Researchers use the Delphi consensus method to make quantitative predictions from qualitative analysis—and yes, it is named after the ancient Greek oracle. The consensus emerges when members of a panel of experts independently review data and then anonymously share their findings. Each member of the panel then gets an opportunity to revise his or her own estimates while considering their colleagues’ predictions. Human nature being what it is, the panel tends to converge on a reasonably solid consensus without the added stress of peer pressure. These consensus methods have become widely accepted in recent years. They offer an advantage over the more quantitative meta-analyses because, being based on qualitative assessment, they can include studies that have sparse or poor data. In fact, when numbers are missing, the method allows the experts to fill in the blanks by extrapolating from similar data obtained elsewhere. One hopes that Sybil, the guardian priestess, would approve.
Ferri and colleagues trained the consensus technique on epidemiology data published between 1980 and 2004 and came up with predictions for the prevalence of dementia in 14 World Health Organization (WHO) regions. WHO defines these based on both geography and patterns of child and adult mortality. The authors stuck to dementia rather than AD or other specific dementias because most of the published data does not document the ratio of different subtypes.
The consensus panel of 12 experts estimated that the total number of people with dementia worldwide today is just over 24 million, which fits some previous predictions (see, for example, Wimo et al., 2003). But they paint a dire picture of how dementia numbers are set to increase over the next 35 years or so, especially in developing countries.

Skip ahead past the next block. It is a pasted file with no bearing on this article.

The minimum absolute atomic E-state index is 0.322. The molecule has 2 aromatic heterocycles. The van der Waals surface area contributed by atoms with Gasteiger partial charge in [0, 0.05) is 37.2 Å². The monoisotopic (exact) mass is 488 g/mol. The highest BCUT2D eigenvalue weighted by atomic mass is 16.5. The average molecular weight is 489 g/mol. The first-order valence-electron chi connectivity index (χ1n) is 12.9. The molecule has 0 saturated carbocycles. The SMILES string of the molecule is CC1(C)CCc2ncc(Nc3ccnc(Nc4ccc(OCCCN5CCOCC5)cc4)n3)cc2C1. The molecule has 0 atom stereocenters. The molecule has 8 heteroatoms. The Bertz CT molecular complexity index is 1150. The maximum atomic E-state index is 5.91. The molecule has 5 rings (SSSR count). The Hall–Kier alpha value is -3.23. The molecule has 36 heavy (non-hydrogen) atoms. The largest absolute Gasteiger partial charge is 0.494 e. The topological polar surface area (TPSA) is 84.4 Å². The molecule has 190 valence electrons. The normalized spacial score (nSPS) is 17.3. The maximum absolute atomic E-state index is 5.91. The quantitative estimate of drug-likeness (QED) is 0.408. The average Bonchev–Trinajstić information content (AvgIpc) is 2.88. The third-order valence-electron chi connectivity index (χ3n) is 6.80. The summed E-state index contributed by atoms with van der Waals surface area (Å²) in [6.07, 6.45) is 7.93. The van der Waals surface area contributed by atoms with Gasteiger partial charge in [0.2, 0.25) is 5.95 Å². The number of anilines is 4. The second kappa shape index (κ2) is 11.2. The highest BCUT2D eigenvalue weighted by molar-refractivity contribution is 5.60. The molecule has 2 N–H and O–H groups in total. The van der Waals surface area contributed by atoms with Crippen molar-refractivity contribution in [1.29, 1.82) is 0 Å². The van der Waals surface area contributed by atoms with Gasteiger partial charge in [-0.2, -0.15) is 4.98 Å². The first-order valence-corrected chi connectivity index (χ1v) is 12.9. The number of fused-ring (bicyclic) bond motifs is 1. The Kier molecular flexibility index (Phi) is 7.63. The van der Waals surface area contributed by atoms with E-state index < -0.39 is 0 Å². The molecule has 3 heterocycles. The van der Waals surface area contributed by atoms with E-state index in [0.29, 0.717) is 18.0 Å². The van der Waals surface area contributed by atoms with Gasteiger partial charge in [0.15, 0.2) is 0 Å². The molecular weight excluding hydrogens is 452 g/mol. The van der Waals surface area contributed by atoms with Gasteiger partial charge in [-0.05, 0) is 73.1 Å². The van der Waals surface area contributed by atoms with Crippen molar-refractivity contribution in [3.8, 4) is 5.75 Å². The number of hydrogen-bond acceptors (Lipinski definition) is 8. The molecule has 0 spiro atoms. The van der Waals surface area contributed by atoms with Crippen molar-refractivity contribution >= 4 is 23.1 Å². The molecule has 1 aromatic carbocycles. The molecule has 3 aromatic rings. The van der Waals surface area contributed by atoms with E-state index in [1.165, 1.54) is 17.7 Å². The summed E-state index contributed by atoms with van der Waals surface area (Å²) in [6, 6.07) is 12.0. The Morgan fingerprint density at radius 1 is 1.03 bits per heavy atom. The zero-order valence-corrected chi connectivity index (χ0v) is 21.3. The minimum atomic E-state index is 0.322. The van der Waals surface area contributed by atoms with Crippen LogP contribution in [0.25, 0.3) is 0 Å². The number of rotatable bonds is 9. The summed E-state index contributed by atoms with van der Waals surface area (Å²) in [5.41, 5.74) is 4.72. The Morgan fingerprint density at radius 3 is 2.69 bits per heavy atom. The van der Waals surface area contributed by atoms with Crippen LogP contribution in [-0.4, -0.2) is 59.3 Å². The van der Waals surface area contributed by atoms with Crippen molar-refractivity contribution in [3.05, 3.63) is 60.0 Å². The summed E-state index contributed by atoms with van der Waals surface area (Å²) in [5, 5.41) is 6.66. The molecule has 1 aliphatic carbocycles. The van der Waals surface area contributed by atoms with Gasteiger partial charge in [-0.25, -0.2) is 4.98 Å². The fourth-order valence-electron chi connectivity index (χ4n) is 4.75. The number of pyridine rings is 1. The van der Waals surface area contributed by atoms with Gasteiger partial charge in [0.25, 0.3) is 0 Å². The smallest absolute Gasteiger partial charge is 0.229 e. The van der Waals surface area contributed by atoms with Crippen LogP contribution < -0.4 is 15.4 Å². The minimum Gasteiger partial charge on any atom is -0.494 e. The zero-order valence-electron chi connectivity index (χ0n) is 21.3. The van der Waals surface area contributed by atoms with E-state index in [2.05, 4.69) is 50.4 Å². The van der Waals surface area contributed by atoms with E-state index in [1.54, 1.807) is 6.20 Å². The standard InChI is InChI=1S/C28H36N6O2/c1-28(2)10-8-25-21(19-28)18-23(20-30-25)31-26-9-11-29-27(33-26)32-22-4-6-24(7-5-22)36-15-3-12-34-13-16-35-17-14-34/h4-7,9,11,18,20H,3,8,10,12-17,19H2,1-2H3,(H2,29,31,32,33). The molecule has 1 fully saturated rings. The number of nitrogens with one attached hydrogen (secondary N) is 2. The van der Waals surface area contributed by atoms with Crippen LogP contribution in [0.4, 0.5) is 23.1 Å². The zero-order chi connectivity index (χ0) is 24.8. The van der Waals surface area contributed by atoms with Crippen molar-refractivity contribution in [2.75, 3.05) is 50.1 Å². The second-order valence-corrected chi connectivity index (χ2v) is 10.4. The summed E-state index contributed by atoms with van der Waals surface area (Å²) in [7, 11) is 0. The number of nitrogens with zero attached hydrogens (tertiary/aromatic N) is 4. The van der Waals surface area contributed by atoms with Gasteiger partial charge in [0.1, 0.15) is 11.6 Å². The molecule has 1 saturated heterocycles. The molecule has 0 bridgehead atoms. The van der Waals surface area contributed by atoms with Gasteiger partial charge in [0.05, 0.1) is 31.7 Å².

The authors predict that the number of people with dementia in developed countries, which already have a high prevalence, will double between 2001 and 2040. In developing countries, however, the numbers are set to increase by up to fourfold. China and the developing western Pacific, for example, will have more than 26 million dementia patients, aged 60 and older, in 2040. That is up from an estimated six million in 2001. Worldwide, cases are set to double every 20 years until 2040.
The authors caution that their predictions have limitations. “Although the expert panel achieved high levels of consensus, this was often on the basis of scant epidemiological evidence,” they write. Nonetheless, they also suggest that their estimates for developing countries are, if anything, conservative. As patterns of morbidity and mortality in developing countries converge with those in the developed West, dementia prevalence will do likewise, they suggest. “The implication is that our projections for dementia in developing regions might be conservative,” they write.
The bigger question here is how this data will be used. In ancient Greece, the government consulted the oracle at Delphi before making major policy decisions. One can only hope that current lawmakers will heed these latest predictions, too.—Tom Fagan.
Ferri CP, Prince M, Brayne C, Brodaty H, Fratiglioni L, Ganguli M, Hall K, Hasegawa K, Hendrie H, Huang Y, Jorm A, Mathers C, Menezes PR, Rimmer E, Scazufca M; Alzheimer's Disease International. Global prevalence of dementia: a Delphi consensus study. Lancet. 2005 Dec 17;366(9503):2112-7. Abstract